At 6:30am on Saturday morning of the inaugural BattleFrog Obstacle Race, and I find myself traveling the same familiar roads I have travelled to other races in the past. The parking was the same, the festival locale was also a familiar site, as was the first turn from the start line, but upon arrival, I could see this was not just another obstacle course race.
The anthem played, the announcements began, and the energy was infectious. Over the horizon the loud piercing blades of what looked to be a Kiowa Warrior flew low overhead as a siren wailed the start of the elite heat and we all chased down a Taliban insurgent who led out the day. Not only was this a race developed by Navy Seals, but also they found a way to fully integrate the athletes into the opening enactment by making them part of the action.
Having just run these very trails a few months earlier, I didn’t realize just how well one could simply alter terrain to enhance an event. The event went off without a hitch. The placement of obstacles, the attention to detail and the optimal use of terrain were on point. This was shaping up to be one of the top OCRs I had the privilege to attend. It was both challenging, unique and fully captured the spirit of why we all fell in love with the sport in the first place. The 15K race began with the typical over, under, through obstacles, leading to rope assisted mud hills, but quickly separated itself by having the more pleasing elevated monkey bars which spanned a water pit. They also added in some 12-foot ladder walls, and 12-foot rope walls throughout the course, which deviated from the norm of an OCR and added the element of surprise. My personal favorites of the less colossal variety were the delta ladder, the swamp laden vertical cargo net, and the good portion of the race that zigzagged across a massive slab of bedrock.
The event offers an appealing variety of distances. A 15k Battlefrog, 5k Bullfrog, 2.5k Bullfrog Jr, 1k Tadpole, and .5k Tadpole Jr. allows all skill levels to obtain mastery at their OCR endeavors and optimize fun. It includes the typical wall jumps, mud crawls, barbless barb wire crawls, and rope climbs we all love and adds the more elaborate mega-obstacles: The Hooyah, a slippery rope wall with a tube slide into a mud pit followed by a cargo net crawl, and The Tsunami, a curved 15-foot rope assisted plastic wall with a vertical slide drop into a pool, that added a definitive extra level of excitement. I have never met a more receptive staff that painstakingly strove to capture all input to improve the experience for the serious athlete, the recreational racer, and those after family fun.
Later that day, I had the opportunity to stand at the start line for a second time, as the Kiowa again flew overhead. They made a tactical landing a few yards off along the tree line, pouring through the doorless helo, the Seal Team advanced on two enemies taking cover by their vehicle. One was theatrically gunned down, as the vehicle exploded and the other made a run for escape. The tactical k9 in full sprint chased down the enemy, allowing the team to make a live capture and extraction. The race announcer led a chorus of “GET SOME, GET SOME, GET SOME!!!” and once again we were off – this time to experience the 5k course which veered off around the 2-mile point eliminating some of the obstacle like the 8ft walls, cargo net, rope traverse and delta ladders, but keeping the rolling balance logs and adding rolling mud hills, and a lengthy crawl for freedom, a 100ft crawl under a net.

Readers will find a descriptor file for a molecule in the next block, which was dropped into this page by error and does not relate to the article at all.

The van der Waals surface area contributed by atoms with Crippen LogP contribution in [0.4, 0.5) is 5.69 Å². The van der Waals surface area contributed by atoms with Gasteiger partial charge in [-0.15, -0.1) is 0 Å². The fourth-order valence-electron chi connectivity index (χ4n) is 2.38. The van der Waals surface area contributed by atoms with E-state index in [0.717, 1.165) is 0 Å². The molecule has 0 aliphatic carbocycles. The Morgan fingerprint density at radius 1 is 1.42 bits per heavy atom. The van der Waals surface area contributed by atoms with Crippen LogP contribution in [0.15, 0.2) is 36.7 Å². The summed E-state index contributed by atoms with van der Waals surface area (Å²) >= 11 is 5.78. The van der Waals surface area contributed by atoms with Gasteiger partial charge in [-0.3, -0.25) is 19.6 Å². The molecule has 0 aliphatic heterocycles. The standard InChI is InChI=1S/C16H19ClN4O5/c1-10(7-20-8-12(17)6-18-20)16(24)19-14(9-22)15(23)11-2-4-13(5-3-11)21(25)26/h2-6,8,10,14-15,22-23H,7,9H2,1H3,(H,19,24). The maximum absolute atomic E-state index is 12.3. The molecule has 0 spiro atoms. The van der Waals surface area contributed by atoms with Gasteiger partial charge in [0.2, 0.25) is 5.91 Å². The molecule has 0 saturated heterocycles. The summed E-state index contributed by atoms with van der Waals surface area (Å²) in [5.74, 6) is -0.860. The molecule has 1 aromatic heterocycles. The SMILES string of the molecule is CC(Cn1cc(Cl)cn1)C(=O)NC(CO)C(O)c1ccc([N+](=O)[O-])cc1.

Not a detail was missed, including the custom BattleFrog Volunteer Vests, the highly informative marketing and advertising social media posts, live race coverage, and a festival area that was the best I’ve ever seen. Their fitness challenges included an apparatus that added American Ninja Warrior Obstacles and they had a massive inflatable recreation area for the children. With the palpable enjoyment of the racers, the delight of the spectators and the excellent turn-out, this race series appears destined to have some serious staying power, and is a must-do event for adventure goers and families alike. There are upcoming events in SC later this month, DC, (July), Tri-State (August) and Pittsburgh (October) and are strategically planning to add several more next year.
We interviewed Don Mann, one of the Founders of BattleFrog, when they launched a few months ago. You can listen to that interview here.
We also have a video from this inaugural event. Watch it here.
Christopher Acord is a team member and athlete for the nonprofit Operation Enduring Warrior. He also is a veteran Naval Submarine Officer, father of four and sponsored OCR athlete currently residing in Virginia. This is his first review for ORM.
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